[4] The importance of the Venice lagoon ecosystem stimulated relevant studies on its morphodynamics and evolution as a consequence of various forcing actions [e.g., Rinaldo et al., 1999a, 1999b; Marani et al., 2004, 2007; Feola et al., 2005]. These studies are particularly relevant for the design of any technical intervention for safeguarding such a delicate and unstable environment.

[5] Groundwater response to water fluctuations in tidal environments has been investigated by several researchers [e.g., Sun, 1997; Jiao and Tang, 1999; Li et al., 2000; Li and Jiao, 2002]. Using a finite element approach based on Richard's equation, Ursino et al. [2004] showed recently the great relevance of the unsaturated subsurface groundwater regime with respect to the growth of halophytic vegetation in areas cyclically subjected to tidal inundation, such as in the Venice lagoon salt marshes.

[6] The present paper enhances a previous attempt by Cola et al. [2005] to model the groundwater and saturation response of a typical lagoon marsh subjected to both tide fluctuation and inundation by using a coupled thermohydromechanical (THM) model.

[7] The soil forming the salt marsh is assumed to be a multiphase porous medium, in a thermodynamic equilibrium state in fully saturated and partially saturated conditions. The multiphase material is modeled as a deforming porous continuum where heat, water, and gas flow are taken into account [Gawin and Schrefler, 1996; Lewis and Schrefler, 1998]. Particularly, the gas phase is modeled as an ideal gas composed of dry air and water vapor, which are considered as two miscible species. Phase changes of water (evaporation-condensation, adsorption-desorption) and heat transfer through conduction and convection, as well as latent heat transfer are considered. The independent variables are the solid displacements, capillary pressure, gas pressure, and temperature. Small strains and quasi-static loading conditions are assumed.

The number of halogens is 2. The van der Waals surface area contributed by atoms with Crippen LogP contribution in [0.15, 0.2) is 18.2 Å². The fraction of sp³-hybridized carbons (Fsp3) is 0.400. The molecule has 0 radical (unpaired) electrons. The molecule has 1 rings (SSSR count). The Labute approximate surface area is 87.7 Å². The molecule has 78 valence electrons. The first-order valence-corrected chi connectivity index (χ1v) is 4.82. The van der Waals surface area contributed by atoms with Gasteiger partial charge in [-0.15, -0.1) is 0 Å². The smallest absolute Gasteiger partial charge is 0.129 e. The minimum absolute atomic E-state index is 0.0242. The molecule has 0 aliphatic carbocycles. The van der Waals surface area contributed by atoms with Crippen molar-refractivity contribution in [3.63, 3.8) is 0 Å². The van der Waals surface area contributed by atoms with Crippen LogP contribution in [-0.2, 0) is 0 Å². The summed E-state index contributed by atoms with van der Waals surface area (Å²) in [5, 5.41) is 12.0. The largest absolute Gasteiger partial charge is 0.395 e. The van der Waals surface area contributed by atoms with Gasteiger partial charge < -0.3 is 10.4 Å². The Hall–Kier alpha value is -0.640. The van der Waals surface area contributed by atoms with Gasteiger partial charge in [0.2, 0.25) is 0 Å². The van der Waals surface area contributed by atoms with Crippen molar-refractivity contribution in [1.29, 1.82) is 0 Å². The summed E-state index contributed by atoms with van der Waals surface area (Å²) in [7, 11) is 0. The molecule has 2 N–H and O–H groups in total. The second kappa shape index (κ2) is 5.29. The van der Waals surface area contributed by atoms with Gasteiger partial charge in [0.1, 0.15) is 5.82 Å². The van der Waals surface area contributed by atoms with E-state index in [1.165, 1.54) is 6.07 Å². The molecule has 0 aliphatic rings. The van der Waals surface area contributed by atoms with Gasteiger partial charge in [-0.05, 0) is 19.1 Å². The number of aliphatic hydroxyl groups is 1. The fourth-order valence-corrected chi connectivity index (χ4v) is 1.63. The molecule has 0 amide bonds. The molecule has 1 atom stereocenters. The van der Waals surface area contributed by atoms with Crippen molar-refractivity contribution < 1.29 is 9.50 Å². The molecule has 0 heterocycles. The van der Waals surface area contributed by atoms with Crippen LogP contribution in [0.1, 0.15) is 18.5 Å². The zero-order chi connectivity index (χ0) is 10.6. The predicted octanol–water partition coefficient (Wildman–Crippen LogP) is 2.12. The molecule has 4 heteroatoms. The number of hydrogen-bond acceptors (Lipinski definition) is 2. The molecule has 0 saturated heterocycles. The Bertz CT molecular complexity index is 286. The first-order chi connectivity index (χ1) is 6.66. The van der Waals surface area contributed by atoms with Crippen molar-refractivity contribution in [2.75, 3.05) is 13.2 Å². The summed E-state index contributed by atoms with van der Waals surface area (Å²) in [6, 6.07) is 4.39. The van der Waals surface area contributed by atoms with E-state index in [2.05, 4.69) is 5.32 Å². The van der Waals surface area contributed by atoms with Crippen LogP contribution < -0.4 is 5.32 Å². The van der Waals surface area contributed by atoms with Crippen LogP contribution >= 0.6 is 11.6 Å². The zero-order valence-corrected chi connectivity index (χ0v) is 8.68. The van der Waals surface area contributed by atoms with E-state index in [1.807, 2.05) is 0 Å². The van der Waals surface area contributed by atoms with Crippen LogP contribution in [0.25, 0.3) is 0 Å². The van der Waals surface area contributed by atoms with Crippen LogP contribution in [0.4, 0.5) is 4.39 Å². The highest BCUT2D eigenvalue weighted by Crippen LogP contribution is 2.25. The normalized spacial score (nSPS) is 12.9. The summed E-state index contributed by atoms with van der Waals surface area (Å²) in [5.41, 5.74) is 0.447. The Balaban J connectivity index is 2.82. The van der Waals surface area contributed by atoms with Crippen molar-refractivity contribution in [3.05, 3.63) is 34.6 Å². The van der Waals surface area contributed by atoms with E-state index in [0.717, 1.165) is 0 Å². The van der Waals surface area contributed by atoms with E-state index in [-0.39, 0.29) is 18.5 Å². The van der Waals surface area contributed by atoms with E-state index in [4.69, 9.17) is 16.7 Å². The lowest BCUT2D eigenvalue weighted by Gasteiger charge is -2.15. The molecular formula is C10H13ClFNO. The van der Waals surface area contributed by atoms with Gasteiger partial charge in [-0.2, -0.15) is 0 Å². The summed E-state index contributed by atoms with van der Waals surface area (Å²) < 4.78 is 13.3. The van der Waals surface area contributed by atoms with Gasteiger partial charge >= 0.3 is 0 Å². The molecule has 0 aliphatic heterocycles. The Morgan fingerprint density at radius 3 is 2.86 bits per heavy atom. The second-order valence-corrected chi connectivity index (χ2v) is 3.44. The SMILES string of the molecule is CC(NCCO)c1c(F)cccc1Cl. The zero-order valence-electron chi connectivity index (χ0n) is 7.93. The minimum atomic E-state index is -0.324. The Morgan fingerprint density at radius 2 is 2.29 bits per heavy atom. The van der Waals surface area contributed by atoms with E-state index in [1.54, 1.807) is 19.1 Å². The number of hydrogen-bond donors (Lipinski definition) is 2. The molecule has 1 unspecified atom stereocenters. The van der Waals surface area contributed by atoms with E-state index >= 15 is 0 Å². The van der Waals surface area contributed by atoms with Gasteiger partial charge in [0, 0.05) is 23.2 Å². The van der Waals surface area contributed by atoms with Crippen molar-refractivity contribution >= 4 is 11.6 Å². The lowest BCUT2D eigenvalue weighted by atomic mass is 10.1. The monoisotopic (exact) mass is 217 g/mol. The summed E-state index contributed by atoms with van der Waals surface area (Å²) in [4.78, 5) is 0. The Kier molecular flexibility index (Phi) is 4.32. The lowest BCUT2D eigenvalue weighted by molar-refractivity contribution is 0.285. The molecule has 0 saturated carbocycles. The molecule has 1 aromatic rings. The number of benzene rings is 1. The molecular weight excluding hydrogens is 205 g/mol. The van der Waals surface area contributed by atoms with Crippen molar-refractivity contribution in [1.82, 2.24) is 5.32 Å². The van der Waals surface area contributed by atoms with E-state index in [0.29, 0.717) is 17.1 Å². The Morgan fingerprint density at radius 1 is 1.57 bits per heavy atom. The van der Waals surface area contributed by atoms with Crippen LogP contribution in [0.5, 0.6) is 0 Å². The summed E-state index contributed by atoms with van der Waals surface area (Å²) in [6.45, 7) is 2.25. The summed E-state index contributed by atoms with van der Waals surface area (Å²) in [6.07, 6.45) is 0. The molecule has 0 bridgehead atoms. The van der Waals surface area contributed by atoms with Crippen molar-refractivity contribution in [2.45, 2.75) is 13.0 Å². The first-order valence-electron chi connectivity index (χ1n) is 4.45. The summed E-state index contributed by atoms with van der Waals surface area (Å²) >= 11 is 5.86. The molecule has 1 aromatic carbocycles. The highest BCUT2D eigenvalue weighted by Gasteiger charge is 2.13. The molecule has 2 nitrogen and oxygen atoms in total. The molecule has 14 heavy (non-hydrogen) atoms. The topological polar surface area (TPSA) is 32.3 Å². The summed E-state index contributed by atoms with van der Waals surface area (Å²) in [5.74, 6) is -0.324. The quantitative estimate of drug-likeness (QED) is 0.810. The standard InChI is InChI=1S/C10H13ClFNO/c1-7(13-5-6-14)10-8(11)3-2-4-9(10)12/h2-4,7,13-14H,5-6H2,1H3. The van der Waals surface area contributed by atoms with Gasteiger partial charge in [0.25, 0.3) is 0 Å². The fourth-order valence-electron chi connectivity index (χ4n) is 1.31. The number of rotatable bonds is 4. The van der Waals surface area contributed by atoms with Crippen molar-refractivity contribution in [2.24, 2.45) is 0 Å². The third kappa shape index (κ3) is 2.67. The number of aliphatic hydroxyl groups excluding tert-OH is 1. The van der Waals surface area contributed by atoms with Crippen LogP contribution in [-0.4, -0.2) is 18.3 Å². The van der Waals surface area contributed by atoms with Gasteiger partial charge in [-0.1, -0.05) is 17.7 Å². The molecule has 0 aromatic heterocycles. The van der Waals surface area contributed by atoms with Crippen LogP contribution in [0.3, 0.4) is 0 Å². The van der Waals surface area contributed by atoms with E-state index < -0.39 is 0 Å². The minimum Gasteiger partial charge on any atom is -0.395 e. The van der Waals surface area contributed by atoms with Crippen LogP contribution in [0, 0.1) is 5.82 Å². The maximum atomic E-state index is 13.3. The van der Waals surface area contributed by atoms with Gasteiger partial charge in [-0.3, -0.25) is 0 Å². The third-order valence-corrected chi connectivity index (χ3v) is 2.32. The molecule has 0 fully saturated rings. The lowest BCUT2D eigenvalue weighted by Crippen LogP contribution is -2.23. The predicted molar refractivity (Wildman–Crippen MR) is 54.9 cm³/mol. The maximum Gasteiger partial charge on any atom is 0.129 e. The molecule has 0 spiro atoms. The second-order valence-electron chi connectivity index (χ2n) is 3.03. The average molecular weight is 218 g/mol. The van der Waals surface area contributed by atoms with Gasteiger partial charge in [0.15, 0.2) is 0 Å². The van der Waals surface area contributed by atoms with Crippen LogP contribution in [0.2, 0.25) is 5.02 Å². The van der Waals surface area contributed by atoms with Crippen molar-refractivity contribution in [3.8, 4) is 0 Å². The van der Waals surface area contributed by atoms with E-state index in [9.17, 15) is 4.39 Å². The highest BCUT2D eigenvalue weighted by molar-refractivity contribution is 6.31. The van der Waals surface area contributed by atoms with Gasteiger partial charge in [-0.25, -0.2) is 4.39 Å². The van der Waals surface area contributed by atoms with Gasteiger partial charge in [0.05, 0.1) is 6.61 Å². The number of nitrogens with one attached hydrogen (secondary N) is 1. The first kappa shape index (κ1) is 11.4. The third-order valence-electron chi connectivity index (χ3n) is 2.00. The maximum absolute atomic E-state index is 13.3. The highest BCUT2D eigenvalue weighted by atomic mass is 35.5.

[8] To characterize marsh soils as carefully as possible in order to evaluate the model parameters, geotechnical investigations have been concentrated in a typical lagoon marsh area, with soil profile reconstruction, permeability and compressibility measurements in both saturated and unsaturated condition. In the same area the tide-induced water pressure evolution in the upper layers of the marsh was monitored by using some special piezometers.

[9] This paper presents the results of numerical analysis showing the relevance of coupling effects on the overall saturated and unsaturated groundwater response of the salt marsh subjected to both tide fluctuation and inundation. Evapotranspiration of the marsh surface has also been simulated. This phenomenon requires evaporation of the water to be taken into account in the multiphase model, for which a nonisothermal formulation is needed, as proposed in the paper. Influence on the distribution of stress field on the long-term stability of marsh scarp is also discussed.